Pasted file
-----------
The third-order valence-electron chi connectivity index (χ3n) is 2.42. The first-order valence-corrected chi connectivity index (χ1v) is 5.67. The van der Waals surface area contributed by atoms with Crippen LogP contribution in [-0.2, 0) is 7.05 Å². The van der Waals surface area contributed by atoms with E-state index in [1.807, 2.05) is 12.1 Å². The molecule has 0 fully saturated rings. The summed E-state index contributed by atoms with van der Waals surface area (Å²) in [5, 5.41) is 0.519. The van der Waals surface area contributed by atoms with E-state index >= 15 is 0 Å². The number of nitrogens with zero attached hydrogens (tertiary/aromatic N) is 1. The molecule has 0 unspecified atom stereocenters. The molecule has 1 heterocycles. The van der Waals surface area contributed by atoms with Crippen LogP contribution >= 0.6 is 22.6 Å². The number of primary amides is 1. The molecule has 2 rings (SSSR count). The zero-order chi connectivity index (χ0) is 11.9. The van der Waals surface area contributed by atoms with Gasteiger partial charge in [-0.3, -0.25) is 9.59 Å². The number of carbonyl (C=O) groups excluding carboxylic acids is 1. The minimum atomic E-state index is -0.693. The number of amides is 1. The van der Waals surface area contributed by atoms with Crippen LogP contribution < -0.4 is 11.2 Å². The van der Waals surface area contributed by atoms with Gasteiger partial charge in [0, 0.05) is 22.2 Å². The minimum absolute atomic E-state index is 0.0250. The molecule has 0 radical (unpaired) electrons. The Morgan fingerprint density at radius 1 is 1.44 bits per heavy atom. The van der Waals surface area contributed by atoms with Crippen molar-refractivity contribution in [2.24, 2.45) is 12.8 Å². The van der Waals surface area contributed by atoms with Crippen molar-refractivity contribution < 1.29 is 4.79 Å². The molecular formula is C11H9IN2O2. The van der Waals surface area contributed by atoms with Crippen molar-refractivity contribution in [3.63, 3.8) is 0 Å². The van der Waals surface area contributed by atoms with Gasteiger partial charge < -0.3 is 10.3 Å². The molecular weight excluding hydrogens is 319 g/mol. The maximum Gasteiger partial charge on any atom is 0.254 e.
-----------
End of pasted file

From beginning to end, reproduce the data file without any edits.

The third-order valence-electron chi connectivity index (χ3n) is 2.42. The first-order valence-corrected chi connectivity index (χ1v) is 5.67. The van der Waals surface area contributed by atoms with Crippen LogP contribution in [-0.2, 0) is 7.05 Å². The van der Waals surface area contributed by atoms with E-state index in [1.807, 2.05) is 12.1 Å². The molecule has 0 fully saturated rings. The summed E-state index contributed by atoms with van der Waals surface area (Å²) in [5, 5.41) is 0.519. The van der Waals surface area contributed by atoms with E-state index >= 15 is 0 Å². The number of nitrogens with zero attached hydrogens (tertiary/aromatic N) is 1. The molecule has 0 unspecified atom stereocenters. The molecule has 1 heterocycles. The van der Waals surface area contributed by atoms with Crippen LogP contribution >= 0.6 is 22.6 Å². The number of primary amides is 1. The molecule has 2 rings (SSSR count). The zero-order chi connectivity index (χ0) is 11.9. The van der Waals surface area contributed by atoms with Gasteiger partial charge in [-0.3, -0.25) is 9.59 Å². The number of carbonyl (C=O) groups excluding carboxylic acids is 1. The minimum atomic E-state index is -0.693. The number of amides is 1. The van der Waals surface area contributed by atoms with Crippen LogP contribution < -0.4 is 11.2 Å². The van der Waals surface area contributed by atoms with Gasteiger partial charge in [0, 0.05) is 22.2 Å². The minimum absolute atomic E-state index is 0.0250. The molecule has 0 radical (unpaired) electrons. The Morgan fingerprint density at radius 1 is 1.44 bits per heavy atom. The van der Waals surface area contributed by atoms with Crippen molar-refractivity contribution in [2.24, 2.45) is 12.8 Å². The van der Waals surface area contributed by atoms with Crippen molar-refractivity contribution < 1.29 is 4.79 Å². The molecular formula is C11H9IN2O2. The van der Waals surface area contributed by atoms with Crippen molar-refractivity contribution in [3.63, 3.8) is 0 Å². The van der Waals surface area contributed by atoms with Gasteiger partial charge < -0.3 is 10.3 Å². The molecular weight excluding hydrogens is 319 g/mol. The maximum Gasteiger partial charge on any atom is 0.254 e.